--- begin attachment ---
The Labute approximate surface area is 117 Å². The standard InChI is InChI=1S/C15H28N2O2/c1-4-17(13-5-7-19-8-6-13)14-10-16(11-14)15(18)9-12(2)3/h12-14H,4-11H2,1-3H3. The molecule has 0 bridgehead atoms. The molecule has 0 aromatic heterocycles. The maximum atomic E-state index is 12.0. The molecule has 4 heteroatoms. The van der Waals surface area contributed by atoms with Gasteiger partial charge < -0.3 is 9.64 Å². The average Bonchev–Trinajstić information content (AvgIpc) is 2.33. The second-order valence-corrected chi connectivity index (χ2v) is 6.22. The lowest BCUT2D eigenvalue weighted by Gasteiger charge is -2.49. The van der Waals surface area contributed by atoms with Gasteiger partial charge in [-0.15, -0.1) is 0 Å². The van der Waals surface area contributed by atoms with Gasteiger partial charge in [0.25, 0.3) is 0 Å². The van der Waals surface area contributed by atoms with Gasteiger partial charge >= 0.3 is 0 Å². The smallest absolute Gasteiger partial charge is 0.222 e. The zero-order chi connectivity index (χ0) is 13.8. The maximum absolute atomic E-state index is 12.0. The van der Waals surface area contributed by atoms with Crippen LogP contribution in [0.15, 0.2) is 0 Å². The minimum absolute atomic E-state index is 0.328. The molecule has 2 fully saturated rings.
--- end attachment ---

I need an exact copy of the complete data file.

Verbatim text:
The Labute approximate surface area is 117 Å². The standard InChI is InChI=1S/C15H28N2O2/c1-4-17(13-5-7-19-8-6-13)14-10-16(11-14)15(18)9-12(2)3/h12-14H,4-11H2,1-3H3. The molecule has 0 bridgehead atoms. The molecule has 0 aromatic heterocycles. The maximum atomic E-state index is 12.0. The molecule has 4 heteroatoms. The van der Waals surface area contributed by atoms with Gasteiger partial charge < -0.3 is 9.64 Å². The average Bonchev–Trinajstić information content (AvgIpc) is 2.33. The second-order valence-corrected chi connectivity index (χ2v) is 6.22. The lowest BCUT2D eigenvalue weighted by Gasteiger charge is -2.49. The van der Waals surface area contributed by atoms with Gasteiger partial charge in [-0.15, -0.1) is 0 Å². The van der Waals surface area contributed by atoms with Gasteiger partial charge in [0.25, 0.3) is 0 Å². The van der Waals surface area contributed by atoms with Gasteiger partial charge >= 0.3 is 0 Å². The smallest absolute Gasteiger partial charge is 0.222 e. The zero-order chi connectivity index (χ0) is 13.8. The maximum absolute atomic E-state index is 12.0. The van der Waals surface area contributed by atoms with Crippen LogP contribution in [0.15, 0.2) is 0 Å². The minimum absolute atomic E-state index is 0.328. The molecule has 2 fully saturated rings.